Neath the sun 
Neath the stars. 
Neath the sky 
As we go. 
This we know. 
God is nigh

Her post said he (meaning the friend whose message she forwarded) came to know the wording of the song only recently and was moved by it  The music was a fit tribute to those who lost lives or were injured  while serving their country.  “Also remember those who have served and returned; And for those presently serving in the Armed Forces,” she added..

The information was not known to me before and it really moved me. I wanted to learn more and add to it and make a post that would really inspire many. I was in a for a surprise.

In 0.58 seconds I received about 2,29,00,000 search results. Not one of them confirmed  my friend’s post. The few I opened told a different story. The Wikipedia  entry said “Last Post” is a poem written by Carol Ann Duffy, not the young Confederate soldier.

“It was commissioned by the BBC to mark the d eaths of Henry Allingham and Harry Patch, two of the last three surviving British veterans from the First World War, and was first broadcast on the BBC Radio 4  programme Today on 30 July 2009, when Allingham’s  funeral was held.

Carol Ann Duffy,the first woman to be appointed as UK’s Poet Laureate in May 2009, She was asked by the BBC Radio 4  programme Today to write a poem to mark the deaths of Henry Allingham and Harry Patch. The poem was read on Today  by Carol Duffy  on 30 July 2009, for the funeral of Allingham, who was with the Royal Naval Air Service before becoming a founder member of the Royal Air Force.

He had died on 18 July 2009 at the age of 113. Patch, the last surviving man to have fought in the trenches in the war, died on 25 July 2009 at the age of 111. Wikipedia took care to say its sources remain unclear because it has insufficient inline citations, At another point it said” This section needs additional citations for verification.”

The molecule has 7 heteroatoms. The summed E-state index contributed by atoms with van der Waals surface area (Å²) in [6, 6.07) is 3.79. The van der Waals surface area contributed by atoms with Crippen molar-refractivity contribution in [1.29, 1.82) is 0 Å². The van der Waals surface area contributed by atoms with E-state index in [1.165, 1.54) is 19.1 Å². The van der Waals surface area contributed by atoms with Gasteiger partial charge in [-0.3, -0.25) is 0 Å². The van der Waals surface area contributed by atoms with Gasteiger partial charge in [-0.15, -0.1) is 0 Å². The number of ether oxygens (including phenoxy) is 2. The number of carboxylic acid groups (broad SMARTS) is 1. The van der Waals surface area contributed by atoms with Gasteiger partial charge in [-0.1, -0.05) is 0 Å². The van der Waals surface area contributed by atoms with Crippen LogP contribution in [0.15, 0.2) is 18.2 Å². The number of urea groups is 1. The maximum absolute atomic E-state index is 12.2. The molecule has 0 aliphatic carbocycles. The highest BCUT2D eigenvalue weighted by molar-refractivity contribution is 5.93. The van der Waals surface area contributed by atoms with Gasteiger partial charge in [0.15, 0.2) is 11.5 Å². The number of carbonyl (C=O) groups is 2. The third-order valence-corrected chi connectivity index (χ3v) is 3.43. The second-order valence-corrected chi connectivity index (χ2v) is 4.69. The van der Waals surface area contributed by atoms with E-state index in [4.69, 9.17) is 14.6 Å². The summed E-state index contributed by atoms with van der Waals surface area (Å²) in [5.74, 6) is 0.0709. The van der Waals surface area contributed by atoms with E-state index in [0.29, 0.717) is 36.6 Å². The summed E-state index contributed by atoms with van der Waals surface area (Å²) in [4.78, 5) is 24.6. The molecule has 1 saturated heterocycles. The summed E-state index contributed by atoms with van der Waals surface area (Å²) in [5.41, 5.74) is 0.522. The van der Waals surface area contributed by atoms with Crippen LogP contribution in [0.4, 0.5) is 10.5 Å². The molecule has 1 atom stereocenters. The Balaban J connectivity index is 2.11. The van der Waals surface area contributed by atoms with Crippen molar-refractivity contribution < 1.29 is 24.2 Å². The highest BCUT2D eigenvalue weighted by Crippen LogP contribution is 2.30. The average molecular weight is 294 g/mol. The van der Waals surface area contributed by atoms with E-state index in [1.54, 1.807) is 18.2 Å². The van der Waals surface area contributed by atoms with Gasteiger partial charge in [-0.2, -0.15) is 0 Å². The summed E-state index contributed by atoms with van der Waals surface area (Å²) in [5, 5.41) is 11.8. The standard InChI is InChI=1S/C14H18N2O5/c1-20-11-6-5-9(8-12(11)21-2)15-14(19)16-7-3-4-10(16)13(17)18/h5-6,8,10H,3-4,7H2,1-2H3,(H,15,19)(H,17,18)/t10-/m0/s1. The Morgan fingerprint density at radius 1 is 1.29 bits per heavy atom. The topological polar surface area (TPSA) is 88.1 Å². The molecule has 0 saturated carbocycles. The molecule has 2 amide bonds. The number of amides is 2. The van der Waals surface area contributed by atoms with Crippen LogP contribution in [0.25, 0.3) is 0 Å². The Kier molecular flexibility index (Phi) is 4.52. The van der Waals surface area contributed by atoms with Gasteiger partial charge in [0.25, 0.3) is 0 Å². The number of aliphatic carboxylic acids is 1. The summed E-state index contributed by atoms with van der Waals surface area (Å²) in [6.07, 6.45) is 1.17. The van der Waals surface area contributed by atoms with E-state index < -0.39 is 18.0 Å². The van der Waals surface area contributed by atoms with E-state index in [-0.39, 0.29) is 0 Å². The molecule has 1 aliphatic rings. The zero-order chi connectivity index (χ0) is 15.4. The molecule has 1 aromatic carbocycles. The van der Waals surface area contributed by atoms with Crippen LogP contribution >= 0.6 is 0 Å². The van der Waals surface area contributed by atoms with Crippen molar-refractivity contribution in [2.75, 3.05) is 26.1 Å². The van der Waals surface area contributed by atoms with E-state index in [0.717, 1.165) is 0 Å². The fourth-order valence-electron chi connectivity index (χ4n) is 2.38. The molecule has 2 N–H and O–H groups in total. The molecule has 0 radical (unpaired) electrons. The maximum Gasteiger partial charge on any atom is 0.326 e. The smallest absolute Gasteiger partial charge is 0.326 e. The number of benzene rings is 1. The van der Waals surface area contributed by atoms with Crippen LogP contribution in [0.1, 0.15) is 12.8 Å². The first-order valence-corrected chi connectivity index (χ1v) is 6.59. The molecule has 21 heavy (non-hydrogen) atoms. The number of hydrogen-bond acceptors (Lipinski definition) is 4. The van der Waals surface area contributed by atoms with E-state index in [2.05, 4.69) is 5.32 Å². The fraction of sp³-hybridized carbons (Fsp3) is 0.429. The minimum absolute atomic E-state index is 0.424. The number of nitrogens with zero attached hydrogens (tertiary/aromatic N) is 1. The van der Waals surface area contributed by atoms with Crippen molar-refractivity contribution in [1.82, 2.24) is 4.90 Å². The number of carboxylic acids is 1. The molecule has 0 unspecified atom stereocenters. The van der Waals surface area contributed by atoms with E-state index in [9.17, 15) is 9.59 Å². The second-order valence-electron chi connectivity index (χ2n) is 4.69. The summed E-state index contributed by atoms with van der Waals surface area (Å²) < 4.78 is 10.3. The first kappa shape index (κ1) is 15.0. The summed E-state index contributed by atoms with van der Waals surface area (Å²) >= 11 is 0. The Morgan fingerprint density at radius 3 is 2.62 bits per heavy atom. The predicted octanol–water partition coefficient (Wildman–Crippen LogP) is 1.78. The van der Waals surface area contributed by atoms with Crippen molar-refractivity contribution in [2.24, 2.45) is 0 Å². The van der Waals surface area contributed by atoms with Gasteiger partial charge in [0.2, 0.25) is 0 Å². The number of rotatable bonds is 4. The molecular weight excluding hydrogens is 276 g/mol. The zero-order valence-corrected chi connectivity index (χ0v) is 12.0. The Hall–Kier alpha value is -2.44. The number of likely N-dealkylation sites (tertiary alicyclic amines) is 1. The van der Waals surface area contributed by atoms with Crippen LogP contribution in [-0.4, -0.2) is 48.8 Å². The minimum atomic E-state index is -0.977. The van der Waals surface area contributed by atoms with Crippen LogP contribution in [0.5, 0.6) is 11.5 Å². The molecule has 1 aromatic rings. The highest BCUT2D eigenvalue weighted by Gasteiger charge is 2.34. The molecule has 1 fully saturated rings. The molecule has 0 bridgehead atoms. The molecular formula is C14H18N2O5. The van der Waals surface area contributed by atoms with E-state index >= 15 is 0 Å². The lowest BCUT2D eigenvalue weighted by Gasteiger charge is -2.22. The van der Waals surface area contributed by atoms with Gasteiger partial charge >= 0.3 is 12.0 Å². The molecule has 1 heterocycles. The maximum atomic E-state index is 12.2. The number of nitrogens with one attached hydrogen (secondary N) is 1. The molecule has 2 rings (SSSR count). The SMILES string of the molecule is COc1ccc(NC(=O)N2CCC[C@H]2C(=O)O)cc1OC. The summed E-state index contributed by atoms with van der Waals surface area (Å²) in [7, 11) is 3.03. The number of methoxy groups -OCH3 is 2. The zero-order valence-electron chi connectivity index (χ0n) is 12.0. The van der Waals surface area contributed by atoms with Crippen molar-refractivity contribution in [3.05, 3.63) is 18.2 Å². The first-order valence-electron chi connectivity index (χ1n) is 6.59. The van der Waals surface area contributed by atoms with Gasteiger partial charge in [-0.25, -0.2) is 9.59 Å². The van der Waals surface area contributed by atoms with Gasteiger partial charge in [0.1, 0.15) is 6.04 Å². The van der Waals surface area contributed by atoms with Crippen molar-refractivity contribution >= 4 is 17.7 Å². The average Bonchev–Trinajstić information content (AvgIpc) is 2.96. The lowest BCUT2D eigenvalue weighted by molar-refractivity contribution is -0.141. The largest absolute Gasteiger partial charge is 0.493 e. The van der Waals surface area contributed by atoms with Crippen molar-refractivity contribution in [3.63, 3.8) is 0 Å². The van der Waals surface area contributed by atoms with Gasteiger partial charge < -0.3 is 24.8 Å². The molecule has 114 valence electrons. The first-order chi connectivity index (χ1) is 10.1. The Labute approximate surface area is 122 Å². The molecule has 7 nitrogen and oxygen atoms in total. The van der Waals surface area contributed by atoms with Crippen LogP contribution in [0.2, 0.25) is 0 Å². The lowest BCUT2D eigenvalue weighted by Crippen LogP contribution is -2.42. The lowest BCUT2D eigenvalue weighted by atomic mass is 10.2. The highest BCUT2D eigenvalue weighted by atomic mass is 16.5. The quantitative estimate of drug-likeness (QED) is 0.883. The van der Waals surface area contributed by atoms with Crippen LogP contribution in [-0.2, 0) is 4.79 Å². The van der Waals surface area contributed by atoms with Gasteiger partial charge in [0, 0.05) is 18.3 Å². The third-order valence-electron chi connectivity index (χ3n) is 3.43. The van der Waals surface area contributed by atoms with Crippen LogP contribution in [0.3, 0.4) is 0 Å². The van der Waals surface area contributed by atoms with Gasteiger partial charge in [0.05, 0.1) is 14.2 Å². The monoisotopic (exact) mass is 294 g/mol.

But it does not mention, even with such qualifications, about it being of American origin.

The same Wikipedia says at another  place: “During the 19th century, the ‘Last Post’ was also carried to the various countries of the British Empire. In all these countries, it has been incorporated into military funerals, where it is played as a final farewell, denoting the end the duty of the dead soldier  and that they can rest in peace.

It also says: “The Last Post was first published in the 1790s, just one of the two dozen or so bugle calls sounded daily in British Army camps.

‘Last Post’ is used in public ceremonials commemorating the war dead, particularly on Remembrance Day in the Commonwealth of Nations. It is also played on Anzac Day of  the Australia New Zealand Army Corps which fought against the Ottoman Empire.